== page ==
By the turn of the twentieth century, academic nativism had taken root in elite American colleges—specifically, Harvard, Yale, and Princeton. White, Anglo-Saxon, Protestant hegemony was endangered by new kinds of student, many of them Catholic and Jewish immigrants. The newcomers threatened to displace native-born Americans by raising academic standards and winning a disproportionate share of the scholarships.
The Half-Opened Door analyzes the role of these institutions, casting light on their place in class structure and values in the United States. It details the origins, history, and demise of discriminatory admissions processes and depicts how the entrenched position of the upper class was successfully challenged. The educational, and hence economic, mobility of Catholics and Jews has shown other groups—for example, African Americans, Asian Americans, and Spanish-speaking Americans—not only the difficulties that these earlier aspirants had in overcoming class and ethnic barriers, but the fact that it can be done.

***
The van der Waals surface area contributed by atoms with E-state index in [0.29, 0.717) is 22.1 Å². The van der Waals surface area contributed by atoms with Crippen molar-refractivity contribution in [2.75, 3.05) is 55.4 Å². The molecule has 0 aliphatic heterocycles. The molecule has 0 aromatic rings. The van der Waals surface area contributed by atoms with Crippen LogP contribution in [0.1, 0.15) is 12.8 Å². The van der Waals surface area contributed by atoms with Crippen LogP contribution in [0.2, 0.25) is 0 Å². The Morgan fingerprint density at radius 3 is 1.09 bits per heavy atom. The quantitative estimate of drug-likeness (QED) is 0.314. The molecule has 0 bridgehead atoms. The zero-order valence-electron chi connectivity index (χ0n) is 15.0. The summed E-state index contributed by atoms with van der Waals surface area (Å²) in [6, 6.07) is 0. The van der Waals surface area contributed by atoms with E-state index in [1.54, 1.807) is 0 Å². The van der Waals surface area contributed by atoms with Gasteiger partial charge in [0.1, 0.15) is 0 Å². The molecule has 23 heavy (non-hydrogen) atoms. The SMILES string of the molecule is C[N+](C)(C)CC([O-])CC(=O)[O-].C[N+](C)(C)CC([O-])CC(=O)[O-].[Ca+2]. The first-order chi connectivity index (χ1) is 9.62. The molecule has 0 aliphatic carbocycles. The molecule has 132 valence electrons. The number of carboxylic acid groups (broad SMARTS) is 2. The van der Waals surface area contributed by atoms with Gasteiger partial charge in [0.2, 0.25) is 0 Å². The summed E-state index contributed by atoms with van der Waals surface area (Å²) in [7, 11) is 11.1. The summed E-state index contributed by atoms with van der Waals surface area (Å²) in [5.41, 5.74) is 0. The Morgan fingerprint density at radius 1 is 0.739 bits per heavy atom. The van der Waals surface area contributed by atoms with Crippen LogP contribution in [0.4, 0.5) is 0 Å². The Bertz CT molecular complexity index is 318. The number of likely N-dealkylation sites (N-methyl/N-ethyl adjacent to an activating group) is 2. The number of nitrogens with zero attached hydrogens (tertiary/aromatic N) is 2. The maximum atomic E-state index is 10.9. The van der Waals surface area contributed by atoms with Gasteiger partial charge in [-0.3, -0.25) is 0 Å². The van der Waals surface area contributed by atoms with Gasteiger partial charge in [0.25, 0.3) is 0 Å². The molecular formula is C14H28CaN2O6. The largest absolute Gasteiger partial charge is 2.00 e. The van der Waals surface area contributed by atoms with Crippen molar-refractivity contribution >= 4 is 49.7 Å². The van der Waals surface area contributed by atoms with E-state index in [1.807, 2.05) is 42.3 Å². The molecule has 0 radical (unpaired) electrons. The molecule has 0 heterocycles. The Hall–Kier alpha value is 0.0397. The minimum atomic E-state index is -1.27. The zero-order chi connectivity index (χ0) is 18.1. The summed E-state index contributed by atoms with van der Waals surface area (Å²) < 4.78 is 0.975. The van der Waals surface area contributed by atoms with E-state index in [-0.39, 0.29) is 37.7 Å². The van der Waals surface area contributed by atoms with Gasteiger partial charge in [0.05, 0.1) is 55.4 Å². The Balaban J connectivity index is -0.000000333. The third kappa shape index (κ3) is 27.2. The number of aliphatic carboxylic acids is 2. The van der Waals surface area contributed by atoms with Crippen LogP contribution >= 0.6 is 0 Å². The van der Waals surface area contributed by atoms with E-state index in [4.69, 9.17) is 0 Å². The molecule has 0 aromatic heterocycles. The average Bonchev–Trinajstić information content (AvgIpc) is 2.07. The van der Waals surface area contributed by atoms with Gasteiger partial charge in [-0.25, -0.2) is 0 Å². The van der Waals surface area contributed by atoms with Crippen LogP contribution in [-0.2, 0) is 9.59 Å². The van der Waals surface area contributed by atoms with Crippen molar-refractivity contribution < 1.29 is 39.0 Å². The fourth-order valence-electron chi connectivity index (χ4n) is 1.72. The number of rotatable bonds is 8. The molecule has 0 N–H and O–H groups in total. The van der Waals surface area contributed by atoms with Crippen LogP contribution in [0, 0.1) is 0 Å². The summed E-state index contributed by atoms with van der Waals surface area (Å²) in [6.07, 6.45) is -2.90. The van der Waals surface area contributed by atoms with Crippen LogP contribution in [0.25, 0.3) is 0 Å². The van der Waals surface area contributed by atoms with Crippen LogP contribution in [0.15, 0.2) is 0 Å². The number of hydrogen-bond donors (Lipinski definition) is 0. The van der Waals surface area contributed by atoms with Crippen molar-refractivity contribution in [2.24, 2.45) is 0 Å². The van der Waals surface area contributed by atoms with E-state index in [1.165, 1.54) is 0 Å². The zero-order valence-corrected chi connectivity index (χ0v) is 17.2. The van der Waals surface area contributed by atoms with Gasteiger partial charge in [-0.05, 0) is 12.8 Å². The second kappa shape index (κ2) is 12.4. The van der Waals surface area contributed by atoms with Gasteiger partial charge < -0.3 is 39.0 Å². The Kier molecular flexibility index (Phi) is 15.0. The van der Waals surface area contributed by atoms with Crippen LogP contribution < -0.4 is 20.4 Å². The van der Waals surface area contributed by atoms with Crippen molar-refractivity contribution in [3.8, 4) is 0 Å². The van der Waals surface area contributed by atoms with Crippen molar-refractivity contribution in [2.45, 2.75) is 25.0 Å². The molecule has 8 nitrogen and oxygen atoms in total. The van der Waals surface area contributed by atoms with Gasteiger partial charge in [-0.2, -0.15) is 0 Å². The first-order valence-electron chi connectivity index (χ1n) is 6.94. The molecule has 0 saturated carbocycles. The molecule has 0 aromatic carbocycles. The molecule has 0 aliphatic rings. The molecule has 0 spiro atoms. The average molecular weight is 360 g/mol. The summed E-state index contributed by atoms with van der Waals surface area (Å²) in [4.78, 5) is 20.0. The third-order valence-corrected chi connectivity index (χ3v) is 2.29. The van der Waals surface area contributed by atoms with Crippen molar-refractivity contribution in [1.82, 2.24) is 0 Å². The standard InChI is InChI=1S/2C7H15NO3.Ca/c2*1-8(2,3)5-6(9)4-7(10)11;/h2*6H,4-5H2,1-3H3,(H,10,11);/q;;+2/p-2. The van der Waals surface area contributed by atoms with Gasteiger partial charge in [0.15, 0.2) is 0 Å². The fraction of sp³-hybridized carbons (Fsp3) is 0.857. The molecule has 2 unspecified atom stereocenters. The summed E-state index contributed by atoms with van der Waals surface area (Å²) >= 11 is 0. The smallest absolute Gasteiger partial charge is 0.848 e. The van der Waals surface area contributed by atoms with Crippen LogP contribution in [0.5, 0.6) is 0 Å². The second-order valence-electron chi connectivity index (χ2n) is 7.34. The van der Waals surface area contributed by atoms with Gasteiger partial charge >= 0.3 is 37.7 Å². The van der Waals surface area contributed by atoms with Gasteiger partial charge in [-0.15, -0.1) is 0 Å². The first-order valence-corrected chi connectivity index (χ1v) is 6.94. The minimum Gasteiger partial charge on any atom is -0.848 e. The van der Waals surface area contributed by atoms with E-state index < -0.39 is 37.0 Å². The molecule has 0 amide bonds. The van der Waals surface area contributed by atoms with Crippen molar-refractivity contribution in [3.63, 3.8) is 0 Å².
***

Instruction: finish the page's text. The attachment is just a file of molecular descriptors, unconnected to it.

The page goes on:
One of the ironies of the history of higher education in the United States is the use of quotas by admissions committees. Restrictive measures were imposed on Jews because they were so successful, whereas benign quotas are currently used to encourage underrepresented minorities to enter colleges and professional schools. The competing claims of both the older and the newer minorities continue to be the subject of controversy, editorial comments, and court cases—and will be for years to come.
TABLE OF CONTENTS
part |2 pages
The Half-Opened Door